Sections

Issue Project Room’s Suzanne Fiol is dead at 49

The Brooklyn Paper
Share on TwitterTweet
Share on Facebook
Subscribe

Get our stories in your inbox, free.

Like The Brooklyn Paper on Facebook.

Suzanne Fiol, the visionary artist behind the Issue Project Room, a world-renowned hub for experimental music that was based in Gowanus, died on Monday after a long battle with cancer. She was 49.

“We are grief-stricken by Suzanne’s passing, yet inspired by her vision and strength, and will devote ourselves to fulfilling her vision with the strength we draw from our memories of her,” the six-year-old arts center said in a statement on Tuesday. “Programming will continue this week in honor of Suzanne, and we welcome you all to come and share your memories.”

Such memories will no doubt include nights when Tom Verlaine of the band Television performed solo, trying out more personal, more experimental work; or last year’s “Week of Noise” curated by Thurston Moore of Sonic Youth, among other triumphs.

“We lost a lot of creative space [in the city] — the Cooler went under, Tonic went under, but Suzanne provided a space for creative art that challenged and pushed the limits,” Sonic Youth co-founder Lee Ranaldo told The Brooklyn Paper. “She was an incredibly dynamic and creative mover and shaker.”

But Ranaldo said the vibe at Issue Project Room went beyond the music.

“They’d cook a meal, everyone would eat together,” he said. “It was very European the way she cultivated community. She was fully committed to seeing so many people who she came across in her experience. She was a whirlwind of ideas and energy.”

Though not a musician, Fiol was a photographer who got her start in the business side of the art world at galleries in Manhattan, said Zannah Mass, the cultural affairs director for Two Trees Management, a real estate company that had given Issue Project Room a 20-year lease on a new theater at 110 Livingston St. in Downtown.

“She created a home for all these musicians who wanted a place to feel comfortable with experimentation,” said Mass. “Issue Project Room was a major player in a movement that’s very avant garde,” Mass added. “Artists need places to experiment. She nurtured that.”

Issue Project Room started in 2003 in that other borough, but Fiol engineered the move to Brooklyn, first to Carroll Gardens, but eventually to a fourth-floor walkup building in Gowanus before landing the deal with Mass’s company that will create a new theater by next year.

Her importance to the borough’s underground artistic scene was so vast that it was not missed by that most mainstream of music fans, Borough President Markowitz, who called Fiol “the heart and soul and extraordinary visionary behind Issue Project Room, a symbol of the forward-thinking culture that makes Brooklyn the creative capital of New York City.”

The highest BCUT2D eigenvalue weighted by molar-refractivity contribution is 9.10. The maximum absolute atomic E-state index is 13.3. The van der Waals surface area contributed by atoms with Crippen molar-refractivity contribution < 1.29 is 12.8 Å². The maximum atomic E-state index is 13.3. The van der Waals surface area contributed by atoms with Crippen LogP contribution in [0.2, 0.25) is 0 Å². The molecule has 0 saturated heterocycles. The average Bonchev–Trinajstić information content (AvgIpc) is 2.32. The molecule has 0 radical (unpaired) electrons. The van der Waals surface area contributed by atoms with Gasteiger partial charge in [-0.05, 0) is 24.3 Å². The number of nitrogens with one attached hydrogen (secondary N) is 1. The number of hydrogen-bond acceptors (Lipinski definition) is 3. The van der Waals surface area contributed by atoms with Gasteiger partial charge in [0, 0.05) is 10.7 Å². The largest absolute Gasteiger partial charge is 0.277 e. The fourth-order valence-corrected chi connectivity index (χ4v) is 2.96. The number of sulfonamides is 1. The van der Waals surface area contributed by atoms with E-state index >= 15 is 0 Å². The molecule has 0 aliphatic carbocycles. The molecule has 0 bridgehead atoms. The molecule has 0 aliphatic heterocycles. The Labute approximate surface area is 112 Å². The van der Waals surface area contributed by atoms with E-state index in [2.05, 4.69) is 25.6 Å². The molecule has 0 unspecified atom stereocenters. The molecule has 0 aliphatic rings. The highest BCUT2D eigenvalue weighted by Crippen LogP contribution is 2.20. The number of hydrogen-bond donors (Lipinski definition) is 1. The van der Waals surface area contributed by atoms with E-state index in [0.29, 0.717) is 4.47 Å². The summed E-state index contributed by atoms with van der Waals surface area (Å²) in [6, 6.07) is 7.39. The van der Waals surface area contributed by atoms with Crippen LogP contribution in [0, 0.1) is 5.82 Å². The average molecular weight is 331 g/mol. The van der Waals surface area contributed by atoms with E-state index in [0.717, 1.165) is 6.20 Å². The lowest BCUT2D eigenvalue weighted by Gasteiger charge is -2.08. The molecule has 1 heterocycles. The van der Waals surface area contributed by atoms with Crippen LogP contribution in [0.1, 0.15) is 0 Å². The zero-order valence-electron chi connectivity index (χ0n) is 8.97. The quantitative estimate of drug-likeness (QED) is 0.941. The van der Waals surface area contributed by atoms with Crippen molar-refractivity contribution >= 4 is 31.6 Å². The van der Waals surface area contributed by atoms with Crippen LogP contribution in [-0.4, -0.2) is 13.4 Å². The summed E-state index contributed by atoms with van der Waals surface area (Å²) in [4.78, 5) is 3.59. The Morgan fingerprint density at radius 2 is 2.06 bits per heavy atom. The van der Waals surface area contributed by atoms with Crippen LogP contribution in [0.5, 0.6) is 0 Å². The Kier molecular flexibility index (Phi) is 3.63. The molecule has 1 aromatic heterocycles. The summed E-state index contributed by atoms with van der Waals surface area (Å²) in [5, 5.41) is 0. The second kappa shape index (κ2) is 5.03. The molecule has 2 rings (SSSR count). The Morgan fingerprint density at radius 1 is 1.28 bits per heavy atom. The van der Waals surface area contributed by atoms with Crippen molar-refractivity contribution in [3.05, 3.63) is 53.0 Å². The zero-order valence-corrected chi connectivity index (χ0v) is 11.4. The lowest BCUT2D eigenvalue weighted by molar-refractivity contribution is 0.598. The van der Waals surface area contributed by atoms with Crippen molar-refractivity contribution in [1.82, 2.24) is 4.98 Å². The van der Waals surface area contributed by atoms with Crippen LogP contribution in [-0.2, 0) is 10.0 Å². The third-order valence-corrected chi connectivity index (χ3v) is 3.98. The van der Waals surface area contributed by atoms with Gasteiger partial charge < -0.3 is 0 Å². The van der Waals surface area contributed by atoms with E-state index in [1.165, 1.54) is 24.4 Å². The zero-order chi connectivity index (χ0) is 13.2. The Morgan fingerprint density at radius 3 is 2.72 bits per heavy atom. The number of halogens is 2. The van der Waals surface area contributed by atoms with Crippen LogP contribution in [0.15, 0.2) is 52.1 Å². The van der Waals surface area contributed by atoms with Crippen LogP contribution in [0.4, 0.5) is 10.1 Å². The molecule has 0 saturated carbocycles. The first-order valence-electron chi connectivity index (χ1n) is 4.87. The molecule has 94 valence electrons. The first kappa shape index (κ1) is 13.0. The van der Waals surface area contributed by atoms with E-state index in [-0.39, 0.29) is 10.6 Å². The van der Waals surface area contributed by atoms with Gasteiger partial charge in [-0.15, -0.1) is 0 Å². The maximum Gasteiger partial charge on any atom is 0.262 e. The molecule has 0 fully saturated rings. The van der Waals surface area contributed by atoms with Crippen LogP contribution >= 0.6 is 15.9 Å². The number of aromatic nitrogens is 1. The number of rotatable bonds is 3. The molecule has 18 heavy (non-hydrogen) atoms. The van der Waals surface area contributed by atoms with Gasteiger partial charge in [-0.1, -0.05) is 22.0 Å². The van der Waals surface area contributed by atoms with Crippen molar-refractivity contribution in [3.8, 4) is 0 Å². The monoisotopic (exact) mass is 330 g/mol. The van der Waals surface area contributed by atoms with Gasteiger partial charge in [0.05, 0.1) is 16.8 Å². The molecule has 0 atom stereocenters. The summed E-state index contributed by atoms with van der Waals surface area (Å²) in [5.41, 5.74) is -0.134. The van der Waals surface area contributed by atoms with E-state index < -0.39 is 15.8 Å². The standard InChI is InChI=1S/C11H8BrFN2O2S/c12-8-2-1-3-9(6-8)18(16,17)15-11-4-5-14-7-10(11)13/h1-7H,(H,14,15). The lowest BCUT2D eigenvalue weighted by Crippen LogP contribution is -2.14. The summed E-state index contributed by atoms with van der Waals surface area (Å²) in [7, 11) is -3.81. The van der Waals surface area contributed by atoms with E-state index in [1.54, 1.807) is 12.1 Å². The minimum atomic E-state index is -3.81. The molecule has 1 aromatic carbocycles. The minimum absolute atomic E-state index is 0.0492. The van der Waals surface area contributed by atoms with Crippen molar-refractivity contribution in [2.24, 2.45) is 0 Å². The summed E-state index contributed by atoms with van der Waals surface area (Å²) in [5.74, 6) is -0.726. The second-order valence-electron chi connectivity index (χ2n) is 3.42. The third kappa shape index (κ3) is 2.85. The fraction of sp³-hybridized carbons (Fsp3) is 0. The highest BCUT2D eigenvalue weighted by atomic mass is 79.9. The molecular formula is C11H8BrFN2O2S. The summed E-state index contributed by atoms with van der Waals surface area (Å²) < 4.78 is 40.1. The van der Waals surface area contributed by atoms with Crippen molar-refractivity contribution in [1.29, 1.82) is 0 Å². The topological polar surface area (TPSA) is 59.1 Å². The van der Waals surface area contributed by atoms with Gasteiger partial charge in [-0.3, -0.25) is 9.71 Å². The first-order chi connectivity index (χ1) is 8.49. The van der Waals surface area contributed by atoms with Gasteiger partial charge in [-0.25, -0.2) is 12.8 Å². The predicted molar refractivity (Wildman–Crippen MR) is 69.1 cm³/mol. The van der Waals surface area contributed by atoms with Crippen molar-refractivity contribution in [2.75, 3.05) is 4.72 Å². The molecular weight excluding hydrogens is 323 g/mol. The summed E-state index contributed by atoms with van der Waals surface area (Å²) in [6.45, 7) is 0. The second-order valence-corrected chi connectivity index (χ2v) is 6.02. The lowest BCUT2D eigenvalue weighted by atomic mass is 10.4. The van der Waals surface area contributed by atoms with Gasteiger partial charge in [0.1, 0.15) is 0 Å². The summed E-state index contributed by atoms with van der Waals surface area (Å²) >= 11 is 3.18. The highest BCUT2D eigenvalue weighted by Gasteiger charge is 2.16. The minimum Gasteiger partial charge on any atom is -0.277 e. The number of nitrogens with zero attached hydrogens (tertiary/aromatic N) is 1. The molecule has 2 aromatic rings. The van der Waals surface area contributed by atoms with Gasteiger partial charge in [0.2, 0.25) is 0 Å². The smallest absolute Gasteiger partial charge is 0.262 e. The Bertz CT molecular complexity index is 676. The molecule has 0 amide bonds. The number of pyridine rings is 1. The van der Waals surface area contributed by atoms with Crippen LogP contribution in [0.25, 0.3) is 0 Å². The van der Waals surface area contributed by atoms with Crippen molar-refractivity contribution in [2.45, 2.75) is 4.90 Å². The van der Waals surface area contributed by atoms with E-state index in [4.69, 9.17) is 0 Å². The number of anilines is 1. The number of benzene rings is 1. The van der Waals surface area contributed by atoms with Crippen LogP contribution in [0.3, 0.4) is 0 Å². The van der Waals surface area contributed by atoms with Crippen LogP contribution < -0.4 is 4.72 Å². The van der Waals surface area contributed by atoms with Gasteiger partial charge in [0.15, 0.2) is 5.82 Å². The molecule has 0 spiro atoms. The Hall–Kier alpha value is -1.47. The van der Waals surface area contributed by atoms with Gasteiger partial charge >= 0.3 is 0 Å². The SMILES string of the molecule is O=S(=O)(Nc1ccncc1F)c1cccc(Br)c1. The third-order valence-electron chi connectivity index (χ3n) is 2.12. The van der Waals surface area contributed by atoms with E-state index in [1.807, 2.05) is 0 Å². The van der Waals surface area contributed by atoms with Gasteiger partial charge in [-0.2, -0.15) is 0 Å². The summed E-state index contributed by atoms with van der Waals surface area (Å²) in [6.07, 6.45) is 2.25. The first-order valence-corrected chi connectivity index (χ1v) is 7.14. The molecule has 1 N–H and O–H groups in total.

He said that the 110 Livingston St. theater would become the “Carnegie Hall of the avant garde.”

That would be a fitting tribute to a woman who was “more committed to culture in New York than anyone I know,” Ranaldo said.

Fiol is survived by a daughter, Sarah; her sister Nancy; and her parents Lawrence and Arlene Perlstein. A memorial service is being planned.

Updated 6:01 pm, October 8, 2009: Story was updated to include the Ranaldo comment.
Today’s news:
Share on TwitterTweet
Share on Facebook
Subscribe

Get our stories in your inbox, free.

Like The Brooklyn Paper on Facebook.

Reader Feedback

Enter your comment below

By submitting this comment, you agree to the following terms:

You agree that you, and not BrooklynPaper.com or its affiliates, are fully responsible for the content that you post. You agree not to post any abusive, obscene, vulgar, slanderous, hateful, threatening or sexually-oriented material or any material that may violate applicable law; doing so may lead to the removal of your post and to your being permanently banned from posting to the site. You grant to BrooklynPaper.com the royalty-free, irrevocable, perpetual and fully sublicensable license to use, reproduce, modify, adapt, publish, translate, create derivative works from, distribute, perform and display such content in whole or in part world-wide and to incorporate it in other works in any form, media or technology now known or later developed.

First name
Last name
Your neighborhood
Email address
Daytime phone

Your letter must be signed and include all of the information requested above. (Only your name and neighborhood are published with the letter.) Letters should be as brief as possible; while they may discuss any topic of interest to our readers, priority will be given to letters that relate to stories covered by The Brooklyn Paper.

Letters will be edited at the sole discretion of the editor, may be published in whole or part in any media, and upon publication become the property of The Brooklyn Paper. The earlier in the week you send your letter, the better.

This week’s featured advertisers